You’re a minister; what made you decide to get into politics? 

I was a community organizer. I was working with a program called the Byrne Criminal Justice Innovation Grant, through the Department of Justice. I was the coordinator, and my job was primarily to engage the community in initiatives that decreased crime in their area. I remember being asked if I would be interested in running for office. I said which office? They said Masten District. I said nope; I’m not running against Demone Smith. And the response was, what if Demone wasn’t running? And I said, then yes, I’d be interested, only because I wanted to increase my footprint personally, to try to positively impact more people. And, of course, in my naïveté, I eagerly jumped in headfirst. 

 

You frequently say what’s on your mind, popular or not.

When I speak, I do not speak for people to like what I say. I speak truth, and that truth gives me power. If you don’t want it said, don’t do it in front of me. If you don’t want it repeated, don’t say it to me, unless it’s in a counseling setting, and it’s being said in confidence. I don’t say things based on political expediency.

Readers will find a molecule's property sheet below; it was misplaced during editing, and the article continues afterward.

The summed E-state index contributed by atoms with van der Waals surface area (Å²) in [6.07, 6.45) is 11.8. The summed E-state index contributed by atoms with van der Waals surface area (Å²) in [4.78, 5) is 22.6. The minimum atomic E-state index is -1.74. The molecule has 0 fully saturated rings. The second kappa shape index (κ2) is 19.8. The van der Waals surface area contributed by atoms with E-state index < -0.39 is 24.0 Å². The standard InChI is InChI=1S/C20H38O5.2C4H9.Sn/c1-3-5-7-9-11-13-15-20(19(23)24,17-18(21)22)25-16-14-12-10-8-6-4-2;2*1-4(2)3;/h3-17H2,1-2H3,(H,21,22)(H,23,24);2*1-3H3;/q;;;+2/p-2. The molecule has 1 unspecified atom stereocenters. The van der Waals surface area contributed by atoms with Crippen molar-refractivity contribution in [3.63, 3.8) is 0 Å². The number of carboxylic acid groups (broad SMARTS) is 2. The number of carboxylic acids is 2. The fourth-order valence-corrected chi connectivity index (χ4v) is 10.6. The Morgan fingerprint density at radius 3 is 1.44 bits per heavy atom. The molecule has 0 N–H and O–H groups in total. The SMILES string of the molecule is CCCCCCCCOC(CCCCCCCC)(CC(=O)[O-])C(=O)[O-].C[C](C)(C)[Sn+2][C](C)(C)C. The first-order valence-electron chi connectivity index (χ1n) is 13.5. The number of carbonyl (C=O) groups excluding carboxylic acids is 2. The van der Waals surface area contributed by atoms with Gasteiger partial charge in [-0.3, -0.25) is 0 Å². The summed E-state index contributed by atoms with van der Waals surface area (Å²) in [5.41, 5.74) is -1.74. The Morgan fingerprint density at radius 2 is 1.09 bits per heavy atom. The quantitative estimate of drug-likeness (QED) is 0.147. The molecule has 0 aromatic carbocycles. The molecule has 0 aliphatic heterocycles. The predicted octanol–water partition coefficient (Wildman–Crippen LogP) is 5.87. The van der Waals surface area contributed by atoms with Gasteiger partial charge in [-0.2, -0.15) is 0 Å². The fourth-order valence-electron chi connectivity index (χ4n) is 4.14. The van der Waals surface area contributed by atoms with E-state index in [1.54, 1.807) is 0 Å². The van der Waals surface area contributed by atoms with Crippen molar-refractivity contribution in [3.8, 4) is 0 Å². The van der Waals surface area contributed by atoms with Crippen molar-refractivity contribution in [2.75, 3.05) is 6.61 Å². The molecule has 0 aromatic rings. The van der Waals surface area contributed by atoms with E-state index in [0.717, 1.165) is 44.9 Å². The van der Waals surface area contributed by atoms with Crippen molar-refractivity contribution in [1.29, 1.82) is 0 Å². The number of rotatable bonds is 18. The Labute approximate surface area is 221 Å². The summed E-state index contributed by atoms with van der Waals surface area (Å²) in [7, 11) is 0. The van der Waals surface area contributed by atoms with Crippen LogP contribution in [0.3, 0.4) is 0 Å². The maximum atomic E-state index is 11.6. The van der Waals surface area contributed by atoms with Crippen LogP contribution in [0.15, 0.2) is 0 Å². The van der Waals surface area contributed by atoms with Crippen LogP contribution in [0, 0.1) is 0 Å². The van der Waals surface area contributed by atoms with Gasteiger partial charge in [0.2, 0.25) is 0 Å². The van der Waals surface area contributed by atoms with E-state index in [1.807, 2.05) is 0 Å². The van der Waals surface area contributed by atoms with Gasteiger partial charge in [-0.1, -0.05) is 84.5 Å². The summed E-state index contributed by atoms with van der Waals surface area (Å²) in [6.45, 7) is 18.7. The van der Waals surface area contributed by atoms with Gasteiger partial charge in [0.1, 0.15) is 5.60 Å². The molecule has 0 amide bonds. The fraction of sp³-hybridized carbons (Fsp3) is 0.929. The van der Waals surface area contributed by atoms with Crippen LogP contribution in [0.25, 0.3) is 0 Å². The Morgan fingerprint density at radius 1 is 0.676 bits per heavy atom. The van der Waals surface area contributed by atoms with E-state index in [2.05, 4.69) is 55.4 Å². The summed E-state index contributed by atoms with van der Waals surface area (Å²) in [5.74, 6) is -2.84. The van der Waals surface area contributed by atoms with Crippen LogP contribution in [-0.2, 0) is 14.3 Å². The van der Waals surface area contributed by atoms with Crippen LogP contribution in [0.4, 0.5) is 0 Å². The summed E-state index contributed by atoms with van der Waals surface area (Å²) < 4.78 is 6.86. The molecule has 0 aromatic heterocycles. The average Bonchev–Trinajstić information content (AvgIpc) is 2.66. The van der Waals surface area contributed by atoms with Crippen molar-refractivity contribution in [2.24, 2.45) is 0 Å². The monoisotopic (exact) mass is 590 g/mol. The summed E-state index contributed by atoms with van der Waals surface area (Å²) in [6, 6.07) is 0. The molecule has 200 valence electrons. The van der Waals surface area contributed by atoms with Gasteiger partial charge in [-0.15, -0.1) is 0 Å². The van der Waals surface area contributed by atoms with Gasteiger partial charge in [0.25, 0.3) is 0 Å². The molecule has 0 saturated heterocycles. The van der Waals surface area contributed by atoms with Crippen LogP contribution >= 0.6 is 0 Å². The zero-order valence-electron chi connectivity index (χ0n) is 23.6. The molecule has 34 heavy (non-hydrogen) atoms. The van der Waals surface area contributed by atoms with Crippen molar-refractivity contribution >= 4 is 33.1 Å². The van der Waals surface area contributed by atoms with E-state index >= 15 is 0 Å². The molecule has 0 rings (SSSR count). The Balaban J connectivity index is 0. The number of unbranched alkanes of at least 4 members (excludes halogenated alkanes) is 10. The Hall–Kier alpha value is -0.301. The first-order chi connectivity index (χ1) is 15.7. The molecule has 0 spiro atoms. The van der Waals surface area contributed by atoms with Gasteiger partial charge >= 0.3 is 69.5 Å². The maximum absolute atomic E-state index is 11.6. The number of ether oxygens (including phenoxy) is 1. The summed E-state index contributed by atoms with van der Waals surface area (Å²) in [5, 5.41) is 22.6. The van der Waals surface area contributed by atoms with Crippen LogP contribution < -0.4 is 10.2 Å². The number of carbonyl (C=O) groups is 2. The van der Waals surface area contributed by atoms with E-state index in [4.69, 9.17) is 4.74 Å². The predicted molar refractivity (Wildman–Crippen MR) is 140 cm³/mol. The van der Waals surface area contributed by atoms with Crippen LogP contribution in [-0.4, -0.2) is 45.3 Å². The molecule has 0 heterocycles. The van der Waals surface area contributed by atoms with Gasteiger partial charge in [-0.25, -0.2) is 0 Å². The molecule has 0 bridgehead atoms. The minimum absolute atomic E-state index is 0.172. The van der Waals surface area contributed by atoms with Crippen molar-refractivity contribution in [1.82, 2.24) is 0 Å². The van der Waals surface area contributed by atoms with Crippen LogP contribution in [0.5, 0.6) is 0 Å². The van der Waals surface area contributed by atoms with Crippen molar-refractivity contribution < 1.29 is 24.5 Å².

The fact that a lot of people are doing things that are just straight egregious and think that I’m supposed to turn a blind eye to it, that upsets me, because you are now impeding on someone else’s quality of life, because you want to do something that’s ignorant. Throwing trash out the window when I am behind somebody in traffic. Put my car in park, get out, “Here, you dropped something.”  

 

Aren’t you concerned that someone might react poorly to that?

No, you want to know why? Because they know I’m doing it out of love, with a smile: “I know you didn’t mean to do that right in front of my house.” “Oh, my bad, my bad.” I’ve also gotten out of my car with my snow brush and pushed the snow off someone’s car, and said, “You’re welcome. You can’t see me [with snow on the window] and that causes everyone around you to be at risk.” 

 

Your support of Buffalo police has run afoul with the African-American community.